It is a safe assumption that we who live here choose to live here because we love winter, nature, snow and recreational opportunities. It's just as safe to assume that this is true of the visitors that we cater to and depend on. By now, most of us and most of our visitors know that the biggest threat to these things we love is ourselves and our actions. If you "get" climate change, you understand deep in your consciousness that you have to make some changes. If you don't "get it," then you are responsible for reading and listening, because each and every one of us has to take a role in changing what we do. Not believing is no longer an excuse nor is it acceptable.
Some will say that their work or business depends on driving, and possibly we are all trying to cut down on automobile use and size, as well as on our home energy drain. Many of us however are having a very difficult time understanding the blatant use of motorized pollution for pleasure transport in the backcountry, to say nothing of the buying of Ford 350s and their cousins to transport these sleds and ATVs around. We understand that sledding is appealing, exciting, challenging and a mechanism to get you into the backcountry for skiing and riding. But does it make sense to an earth threatened by global climate change, caused by our carbon fuel addiction, to engage in an activity that has such high fuel consumption?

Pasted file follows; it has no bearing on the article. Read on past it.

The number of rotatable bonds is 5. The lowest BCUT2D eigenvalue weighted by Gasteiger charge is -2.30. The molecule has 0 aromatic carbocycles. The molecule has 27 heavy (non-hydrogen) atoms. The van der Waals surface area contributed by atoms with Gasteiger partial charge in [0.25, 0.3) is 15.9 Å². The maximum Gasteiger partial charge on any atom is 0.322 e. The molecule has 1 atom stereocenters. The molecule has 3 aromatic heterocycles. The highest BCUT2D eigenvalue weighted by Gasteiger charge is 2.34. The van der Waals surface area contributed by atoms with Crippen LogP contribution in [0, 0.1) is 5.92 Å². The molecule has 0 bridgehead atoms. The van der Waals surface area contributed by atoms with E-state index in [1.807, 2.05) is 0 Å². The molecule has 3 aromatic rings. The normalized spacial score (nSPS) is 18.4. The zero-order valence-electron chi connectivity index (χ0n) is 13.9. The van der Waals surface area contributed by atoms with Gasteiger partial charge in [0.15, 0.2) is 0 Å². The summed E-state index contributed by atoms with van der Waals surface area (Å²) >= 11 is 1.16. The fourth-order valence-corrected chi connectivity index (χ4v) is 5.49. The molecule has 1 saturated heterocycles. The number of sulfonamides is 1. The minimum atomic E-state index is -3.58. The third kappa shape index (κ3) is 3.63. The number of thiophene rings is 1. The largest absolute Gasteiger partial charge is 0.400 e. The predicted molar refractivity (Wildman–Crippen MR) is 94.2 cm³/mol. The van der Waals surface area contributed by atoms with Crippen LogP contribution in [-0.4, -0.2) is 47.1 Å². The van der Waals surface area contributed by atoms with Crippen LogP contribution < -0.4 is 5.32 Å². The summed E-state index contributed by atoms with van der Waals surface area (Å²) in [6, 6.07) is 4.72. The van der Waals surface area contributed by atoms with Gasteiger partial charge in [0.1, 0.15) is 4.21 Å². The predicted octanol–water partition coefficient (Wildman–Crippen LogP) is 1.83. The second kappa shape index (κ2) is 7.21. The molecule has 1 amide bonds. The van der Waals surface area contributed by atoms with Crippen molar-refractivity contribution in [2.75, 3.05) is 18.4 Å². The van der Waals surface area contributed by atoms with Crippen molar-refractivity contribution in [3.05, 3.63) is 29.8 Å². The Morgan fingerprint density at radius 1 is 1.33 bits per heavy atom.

According to engine data from the California Air Resources Board, seven hours of two-stroke engine use produces more smog-forming pollution than a modern car creates in over 100,000 miles. Snowmobiles create up to 1,000 times more carbon monoxide pollution than a typical car. (Carbon monoxide is 14 times worse as a greenhouse gas than carbon dioxide.) Snowmobiles discharge a staggering one-third of their fuel unburned out their tailpipe. Every winter, snowmobiles dump more than 100,000 gallons of raw fuel and 2,500 gallons of raw two-cycle oil into the Yellowstone National Park ecosystem. (Yes four stroke engines are a big improvement but are still staggeringly worse than cars, see below.) Now, with the U.S. having put severe restrictions on snowmobiling in Yellowstone and many other National Forests, we in Sea to Sky country welcome all to bring their sleds to our valley instead. We also provide several opportunities to use sleds or ATVs on tours provided by local businesses.
We are a welcoming community. But the growing use of and promotion of snowmobiling and ATV use feels like an advertisement that says "We don't get it." The unnecessary and high carbon footprint of backcountry motorized transport feels like a billboard advertisement saying "We don't care that we don't get it." It is not just that all this is completely contradictory to the Whistler 2020 site (which suggests that we in this valley do "get it"). It is also contradictory to common sense if we really want to reduce our greenhouse gas emissions. It looks to us that those driving by with the sleds on the back of a truck totally accept that they don't care about "getting it" and are possibly proud of it. The commercial recreation companies look to us like they are saying "come pollute our valley for your pleasure before it is too late."